The Japanese thought they had outsmarted the Americans. America didn't know what they were about to get into; until U.S. Intelligence broke the Japanese code. The result; the turning point in the Pacific war.
Midway Island was about 1,140 miles from Pearl Harbor. This was the farthest outpost of Hawaii. The entire area stretched six miles, including a little land, but Midway was a key strategy point in the war. Admiral Yamamoto decided that Midway was the way to go.
The Japanese navy gathered together 200 ships, 11 battleships, 8 carriers, 22 cruisers, 65 destroyers, 21 submarines, and 700 planes. They were to launch an all-out assault on the American forces. The success of the mission was determined by precise timing, and the Americans doing everything according to plan. What they didn't count on was the Americans cracking the code.
The attack occured on June 4, 1942. The day before, the Japanese were heading for the island. The planes on the ships took off the next morning and headed for the island. About fourty Japanese planes never got a glimpse of the island as Army, Navy, and Marine planes took off to protect against the invaders. The American planes destroyed a battleship and a carrier.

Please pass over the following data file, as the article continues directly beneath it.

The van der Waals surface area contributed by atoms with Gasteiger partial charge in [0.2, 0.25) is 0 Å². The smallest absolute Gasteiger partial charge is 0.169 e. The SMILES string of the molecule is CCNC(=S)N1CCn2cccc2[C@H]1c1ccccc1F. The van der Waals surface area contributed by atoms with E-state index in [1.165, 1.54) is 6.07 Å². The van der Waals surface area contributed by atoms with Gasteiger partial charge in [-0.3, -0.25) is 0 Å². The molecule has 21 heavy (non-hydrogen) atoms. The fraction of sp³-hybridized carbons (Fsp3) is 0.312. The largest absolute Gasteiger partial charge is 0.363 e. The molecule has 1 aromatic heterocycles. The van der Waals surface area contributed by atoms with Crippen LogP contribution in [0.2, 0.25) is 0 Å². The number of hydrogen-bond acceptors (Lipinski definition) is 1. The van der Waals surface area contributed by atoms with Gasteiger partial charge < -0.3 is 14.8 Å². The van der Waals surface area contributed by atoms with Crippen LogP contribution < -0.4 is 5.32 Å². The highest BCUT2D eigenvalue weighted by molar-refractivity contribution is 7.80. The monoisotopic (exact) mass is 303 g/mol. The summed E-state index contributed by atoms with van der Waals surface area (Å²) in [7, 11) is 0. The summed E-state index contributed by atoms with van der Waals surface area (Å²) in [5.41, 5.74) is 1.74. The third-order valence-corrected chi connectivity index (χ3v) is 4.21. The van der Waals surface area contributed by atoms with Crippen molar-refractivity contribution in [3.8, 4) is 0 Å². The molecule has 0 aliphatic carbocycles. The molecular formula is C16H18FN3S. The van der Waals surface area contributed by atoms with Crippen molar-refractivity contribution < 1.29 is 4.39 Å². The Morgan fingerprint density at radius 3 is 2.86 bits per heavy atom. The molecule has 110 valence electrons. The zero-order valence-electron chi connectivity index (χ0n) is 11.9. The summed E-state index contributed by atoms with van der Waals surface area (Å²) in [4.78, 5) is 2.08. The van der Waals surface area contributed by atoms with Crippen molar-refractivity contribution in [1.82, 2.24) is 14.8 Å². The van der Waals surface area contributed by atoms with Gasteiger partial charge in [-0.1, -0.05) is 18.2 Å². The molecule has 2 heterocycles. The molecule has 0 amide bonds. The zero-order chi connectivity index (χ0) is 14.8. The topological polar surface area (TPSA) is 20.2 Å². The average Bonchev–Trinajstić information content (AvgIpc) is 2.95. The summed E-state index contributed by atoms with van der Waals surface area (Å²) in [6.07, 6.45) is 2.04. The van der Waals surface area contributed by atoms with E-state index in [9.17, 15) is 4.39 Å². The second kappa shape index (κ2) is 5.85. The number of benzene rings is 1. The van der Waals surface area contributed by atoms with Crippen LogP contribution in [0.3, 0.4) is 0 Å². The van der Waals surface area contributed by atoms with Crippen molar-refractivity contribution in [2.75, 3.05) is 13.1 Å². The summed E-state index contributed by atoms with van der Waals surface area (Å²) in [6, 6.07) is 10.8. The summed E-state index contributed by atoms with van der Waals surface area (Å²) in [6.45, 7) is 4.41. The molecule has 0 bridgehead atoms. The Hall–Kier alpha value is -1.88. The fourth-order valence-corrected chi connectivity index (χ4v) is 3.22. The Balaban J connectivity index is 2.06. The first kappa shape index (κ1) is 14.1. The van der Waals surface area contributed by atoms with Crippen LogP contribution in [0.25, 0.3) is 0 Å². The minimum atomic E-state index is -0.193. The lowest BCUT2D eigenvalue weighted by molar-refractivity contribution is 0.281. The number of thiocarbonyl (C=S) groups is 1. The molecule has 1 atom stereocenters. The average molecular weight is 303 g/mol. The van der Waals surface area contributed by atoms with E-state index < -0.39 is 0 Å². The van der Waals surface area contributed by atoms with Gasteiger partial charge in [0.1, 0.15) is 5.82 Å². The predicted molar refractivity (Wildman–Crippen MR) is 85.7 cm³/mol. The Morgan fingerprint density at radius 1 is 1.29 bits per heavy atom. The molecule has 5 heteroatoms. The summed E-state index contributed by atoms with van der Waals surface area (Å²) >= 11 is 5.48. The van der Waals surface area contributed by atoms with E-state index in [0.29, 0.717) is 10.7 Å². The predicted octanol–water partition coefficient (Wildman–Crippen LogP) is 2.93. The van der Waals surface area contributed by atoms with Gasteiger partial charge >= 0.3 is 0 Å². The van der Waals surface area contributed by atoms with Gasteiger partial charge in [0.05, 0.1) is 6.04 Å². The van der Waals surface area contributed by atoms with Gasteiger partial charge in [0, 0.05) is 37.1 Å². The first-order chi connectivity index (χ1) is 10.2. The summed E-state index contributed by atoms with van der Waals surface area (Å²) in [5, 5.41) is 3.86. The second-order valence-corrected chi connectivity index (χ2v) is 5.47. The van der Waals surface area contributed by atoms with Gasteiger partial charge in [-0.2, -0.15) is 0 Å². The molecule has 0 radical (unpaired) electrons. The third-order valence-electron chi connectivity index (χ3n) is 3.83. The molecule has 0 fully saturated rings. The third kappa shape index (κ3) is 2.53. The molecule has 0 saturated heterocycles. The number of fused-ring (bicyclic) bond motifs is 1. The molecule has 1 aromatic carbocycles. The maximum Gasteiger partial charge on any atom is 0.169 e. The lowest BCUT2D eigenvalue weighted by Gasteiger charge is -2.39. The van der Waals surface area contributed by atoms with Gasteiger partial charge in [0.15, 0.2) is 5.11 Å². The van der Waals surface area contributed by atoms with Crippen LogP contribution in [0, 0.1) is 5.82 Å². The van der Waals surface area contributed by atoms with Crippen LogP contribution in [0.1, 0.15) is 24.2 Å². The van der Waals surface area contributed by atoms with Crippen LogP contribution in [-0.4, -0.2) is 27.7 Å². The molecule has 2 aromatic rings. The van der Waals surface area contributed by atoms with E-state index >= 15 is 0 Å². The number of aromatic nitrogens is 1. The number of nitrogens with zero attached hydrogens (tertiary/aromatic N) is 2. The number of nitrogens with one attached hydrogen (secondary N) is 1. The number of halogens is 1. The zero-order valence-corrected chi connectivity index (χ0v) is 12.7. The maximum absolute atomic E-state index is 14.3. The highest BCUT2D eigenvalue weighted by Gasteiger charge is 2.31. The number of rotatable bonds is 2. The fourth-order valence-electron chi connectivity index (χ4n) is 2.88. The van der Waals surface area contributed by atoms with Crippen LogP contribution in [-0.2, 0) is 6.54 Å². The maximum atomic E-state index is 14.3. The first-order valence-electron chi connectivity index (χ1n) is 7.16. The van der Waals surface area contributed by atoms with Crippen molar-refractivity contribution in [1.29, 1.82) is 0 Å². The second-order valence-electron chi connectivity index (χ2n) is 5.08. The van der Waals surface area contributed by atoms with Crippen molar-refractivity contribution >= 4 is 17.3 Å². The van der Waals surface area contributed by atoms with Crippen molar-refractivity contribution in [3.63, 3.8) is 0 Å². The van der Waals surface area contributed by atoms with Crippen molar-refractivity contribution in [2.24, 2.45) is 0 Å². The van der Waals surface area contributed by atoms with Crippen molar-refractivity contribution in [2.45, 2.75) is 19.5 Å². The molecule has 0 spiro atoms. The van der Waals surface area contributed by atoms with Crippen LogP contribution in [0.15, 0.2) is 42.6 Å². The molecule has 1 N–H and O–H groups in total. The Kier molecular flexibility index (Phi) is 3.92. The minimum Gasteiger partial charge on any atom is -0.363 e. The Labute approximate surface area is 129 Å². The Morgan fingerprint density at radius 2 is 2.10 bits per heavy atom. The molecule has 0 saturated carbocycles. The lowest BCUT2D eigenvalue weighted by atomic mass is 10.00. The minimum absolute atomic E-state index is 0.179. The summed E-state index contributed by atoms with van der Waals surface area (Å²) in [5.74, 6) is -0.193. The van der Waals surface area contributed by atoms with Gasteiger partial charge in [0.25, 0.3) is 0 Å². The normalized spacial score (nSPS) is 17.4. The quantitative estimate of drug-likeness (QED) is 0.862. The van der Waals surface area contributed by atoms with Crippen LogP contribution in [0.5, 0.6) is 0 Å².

Japanese were winning, however. One more similar attack and Midway would be in Japan's hands. Japanese counted on their ships to take on the attack, but Midway would be almost entirely fought with planes. The ships had nothing to do but sit there.
The Americans unleashed a wave of planes onto the Japanese. Bombs and machine-guns wreaked havok on the Japanese. Japanese planes couldn't land on the badly damaged ships. Japanese became more pre-occupied with saving the survivors than worrying about the Americans. The attack was an extreme success.
The next day, some B-17 flying fortresses joined the Americans from Hawaii. They were ready to attack the Japanese fleet.
On Yamato, Admiral Yamamoto lost his mobility when he learned that four of his carriers were sunk along with the planes on them. He canceled the invasion and ordered a retreat. He ordered four cruisers to destroy the airfields at Midway, but a group of American submarines were waiting for them.
The U.S. chased them into the direction of Japan until they were low on fuel. The Americans had successfully beaten the enemy. Japan lost 5,000 men, four carriers, and a cruiser. the cruiser Mogami was heavily damaged, 2 destroyers were damaged, and the battleship Haruna was damaged. Three hundred and twenty two planes were lost during the battle. Two hundred and eighty were from sunken carriers.
The carrier Yorktown, the destroyer Hammann and 147 aircraft were lost to the Americans. One hundred and nine were on carriers. Midway was still occupied by the Americans. The Battle of Midway ended all hope for a Japanese invasion of Hawaii and eventually the U.S. west coast.
The Battle of Midway was now over.